SOURCE: Anand SG / FOR MY TAKE / IDRW.ORG
Dr Kota Harinarayana who was driving force behind the development of India’s indigenous light combat aircraft was once asked: ” Why Do You want to have another Suranjan Das Road in Bangalore? “.
Kota once said there wasn’t a day when this team member of LCA-Tejas in its initial days was not reminded of Group Captain Suranjan Das and why LCA-Tejas program was suspectable to same mistakes which lead to the death of India’s foremost Test Pilot Group Captain Suranjan Das who was killed in a fatal crash of HF-24 Mk 1R Prototype.
Making of a Legend
Suranjan Das was born on 22nd February 1920 in Calcutta who has a teenager had developed a special passion for flying and aeromodelling. But due to pressure from its Parents, he joined an engineering college but left midway when World War II broke out and was recruited as a trainee pilot for the Royal Indian Air Force while he continued facing opposition from his parents.
Soon after India’s Independence he saw action in 1948 Kashmir War and was go to man in Indian Air Force in solving technical snags and carry out trials of problematic fighter jets after repairs. His skills did not go unnoticed and when HAL started working on Hindustan Trainer-2 (HT-2) he was selected to be trained as test pilots in Empire Test Pilots School (ETPS) in the UK.
Suranjan Das was among first two Pilots who returned back to India to fly many prototype aircraft. Between the 50s to 70s, He was associated with many Indigenous projects and was first to fly Hindustan Trainer-2 (HT-2), HJT-16 (Kiran) and HF-24 aircraft.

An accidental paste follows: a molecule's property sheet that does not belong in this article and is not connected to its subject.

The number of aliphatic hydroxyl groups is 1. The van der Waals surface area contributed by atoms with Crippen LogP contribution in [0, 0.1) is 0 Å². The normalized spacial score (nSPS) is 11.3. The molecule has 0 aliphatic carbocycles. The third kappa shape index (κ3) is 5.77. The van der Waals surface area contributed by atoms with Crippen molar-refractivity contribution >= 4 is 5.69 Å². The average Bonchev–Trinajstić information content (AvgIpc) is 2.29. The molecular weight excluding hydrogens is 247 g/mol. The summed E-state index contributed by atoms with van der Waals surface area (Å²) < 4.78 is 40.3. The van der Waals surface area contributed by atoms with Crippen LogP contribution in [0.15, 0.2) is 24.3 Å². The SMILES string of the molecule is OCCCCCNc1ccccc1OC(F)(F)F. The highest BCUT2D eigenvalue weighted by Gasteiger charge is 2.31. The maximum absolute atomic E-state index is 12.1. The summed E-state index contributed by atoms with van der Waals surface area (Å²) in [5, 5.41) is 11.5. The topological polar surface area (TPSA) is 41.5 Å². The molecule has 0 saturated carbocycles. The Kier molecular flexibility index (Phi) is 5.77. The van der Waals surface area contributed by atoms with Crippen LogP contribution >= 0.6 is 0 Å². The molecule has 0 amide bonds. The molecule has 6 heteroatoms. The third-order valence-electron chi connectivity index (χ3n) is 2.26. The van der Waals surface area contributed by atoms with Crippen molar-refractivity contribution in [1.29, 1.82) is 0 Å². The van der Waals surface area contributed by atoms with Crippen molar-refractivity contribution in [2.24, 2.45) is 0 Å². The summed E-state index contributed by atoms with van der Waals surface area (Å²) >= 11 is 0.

Suranjan Das contributed significantly to the development of indigenous aircraft after Independence and was considered one of the foremost aviators of his time and much-respected among Test Pilots around the world.
Taxi trials of the first prototype of HF-24 begin in February of 1961 but first flight was delayed due to an alleged runaway accident. HF-24 while attempting first High-Speed Mock take off trials but due to a delayed aborted takeoff skids into overshoot area leading to minor damages to skin panels which were quickly repaired. On 17th June 1961, HF-24 was airborne with Group Captain (then Wing Commander) Suranjan Das in controls, while official maiden flight with much fanfare took place a week later with several Airforce officials and VIPs in attendance.
On 10 January 1970 at age 48, Group Captain Suranjan Das was already promoted to Non-Flying level and just when it seemed his Test Piloting days were over, he was tasked to fly a prototype of HF-24 Marut Mk 1(R) which had Clam type canopy which was different from sliding type canopy which went into production variants of HF-24 inducted into Indian Air Force .
Clam type canopy swung open midway just after takeoff in flight leading to considerable drag, Suranjan Das tried ejecting but due to canopy still hinged he could not carry out an ejection unless complete canopy flew off, after several attempts to get rid of the canopy which didn’t happen and failure of reheat mode on right engine made it critical for the pilot to try emergency landing back to the base .
Suranjan Das made a perfect emergency landing but he overshoots the runway and landed the aircraft into a ditch leading to serious injuries to the Das who was pulled out prosperously bleeding from the cockpit and he never made it to the Hospital alive. Suranjan Das was awarded the Padma Vibhushan posthumously later in the same year. Later a 4.1-km stretch connecting HAL and Old Madras Road was renamed as Suranjan Das Road.
Group Captain Suranjan Das should be forever remembered as a great test pilot who lived and died at the forefront of Indian aviation projects and not as a deterrent to never venture into indigenous Aerospace developmental projects. Das is a stark reminder of the dangers of Aerospace developmental projects in the country but without risks, they can’t be gains and if India really wants to achieve self-sufficiency in Aerospace then it should be ready to make more sacrifices for the country.